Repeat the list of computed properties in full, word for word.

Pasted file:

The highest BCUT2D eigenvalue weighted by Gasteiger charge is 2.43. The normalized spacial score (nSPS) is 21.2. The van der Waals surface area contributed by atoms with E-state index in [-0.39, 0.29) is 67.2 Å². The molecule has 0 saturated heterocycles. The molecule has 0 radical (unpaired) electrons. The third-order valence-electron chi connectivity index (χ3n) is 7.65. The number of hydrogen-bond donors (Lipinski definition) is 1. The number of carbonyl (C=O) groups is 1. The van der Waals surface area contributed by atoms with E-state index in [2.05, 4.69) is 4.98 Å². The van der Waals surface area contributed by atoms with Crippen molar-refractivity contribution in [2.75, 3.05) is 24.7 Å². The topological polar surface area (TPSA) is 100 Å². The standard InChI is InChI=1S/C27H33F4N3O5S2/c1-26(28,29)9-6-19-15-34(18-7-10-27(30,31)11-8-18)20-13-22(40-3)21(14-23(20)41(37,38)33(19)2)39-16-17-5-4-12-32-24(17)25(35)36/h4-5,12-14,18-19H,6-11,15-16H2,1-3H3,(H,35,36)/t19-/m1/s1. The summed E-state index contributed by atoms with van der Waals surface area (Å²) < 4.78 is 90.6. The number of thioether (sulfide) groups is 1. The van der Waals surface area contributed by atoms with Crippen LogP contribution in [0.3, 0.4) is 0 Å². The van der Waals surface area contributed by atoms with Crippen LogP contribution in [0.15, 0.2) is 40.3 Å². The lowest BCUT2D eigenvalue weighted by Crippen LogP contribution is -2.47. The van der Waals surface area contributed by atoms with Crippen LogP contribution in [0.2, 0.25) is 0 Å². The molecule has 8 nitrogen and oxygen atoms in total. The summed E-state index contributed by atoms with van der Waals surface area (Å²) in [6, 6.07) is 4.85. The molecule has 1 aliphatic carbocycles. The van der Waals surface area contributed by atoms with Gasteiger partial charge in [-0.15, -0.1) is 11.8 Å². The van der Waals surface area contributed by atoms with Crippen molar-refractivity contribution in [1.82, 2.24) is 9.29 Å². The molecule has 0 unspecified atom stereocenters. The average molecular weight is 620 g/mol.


The highest BCUT2D eigenvalue weighted by Gasteiger charge is 2.43. The normalized spacial score (nSPS) is 21.2. The van der Waals surface area contributed by atoms with E-state index in [-0.39, 0.29) is 67.2 Å². The molecule has 0 saturated heterocycles. The molecule has 0 radical (unpaired) electrons. The third-order valence-electron chi connectivity index (χ3n) is 7.65. The number of hydrogen-bond donors (Lipinski definition) is 1. The number of carbonyl (C=O) groups is 1. The van der Waals surface area contributed by atoms with E-state index in [2.05, 4.69) is 4.98 Å². The van der Waals surface area contributed by atoms with Crippen molar-refractivity contribution in [2.75, 3.05) is 24.7 Å². The topological polar surface area (TPSA) is 100 Å². The standard InChI is InChI=1S/C27H33F4N3O5S2/c1-26(28,29)9-6-19-15-34(18-7-10-27(30,31)11-8-18)20-13-22(40-3)21(14-23(20)41(37,38)33(19)2)39-16-17-5-4-12-32-24(17)25(35)36/h4-5,12-14,18-19H,6-11,15-16H2,1-3H3,(H,35,36)/t19-/m1/s1. The summed E-state index contributed by atoms with van der Waals surface area (Å²) < 4.78 is 90.6. The number of thioether (sulfide) groups is 1. The van der Waals surface area contributed by atoms with Crippen LogP contribution in [0.3, 0.4) is 0 Å². The van der Waals surface area contributed by atoms with Crippen LogP contribution in [0.15, 0.2) is 40.3 Å². The lowest BCUT2D eigenvalue weighted by Crippen LogP contribution is -2.47. The van der Waals surface area contributed by atoms with Crippen LogP contribution in [0.2, 0.25) is 0 Å². The molecule has 8 nitrogen and oxygen atoms in total. The summed E-state index contributed by atoms with van der Waals surface area (Å²) in [6, 6.07) is 4.85. The molecule has 1 aliphatic carbocycles. The van der Waals surface area contributed by atoms with Gasteiger partial charge in [-0.15, -0.1) is 11.8 Å². The van der Waals surface area contributed by atoms with Crippen molar-refractivity contribution in [1.82, 2.24) is 9.29 Å². The molecule has 0 unspecified atom stereocenters. The average molecular weight is 620 g/mol.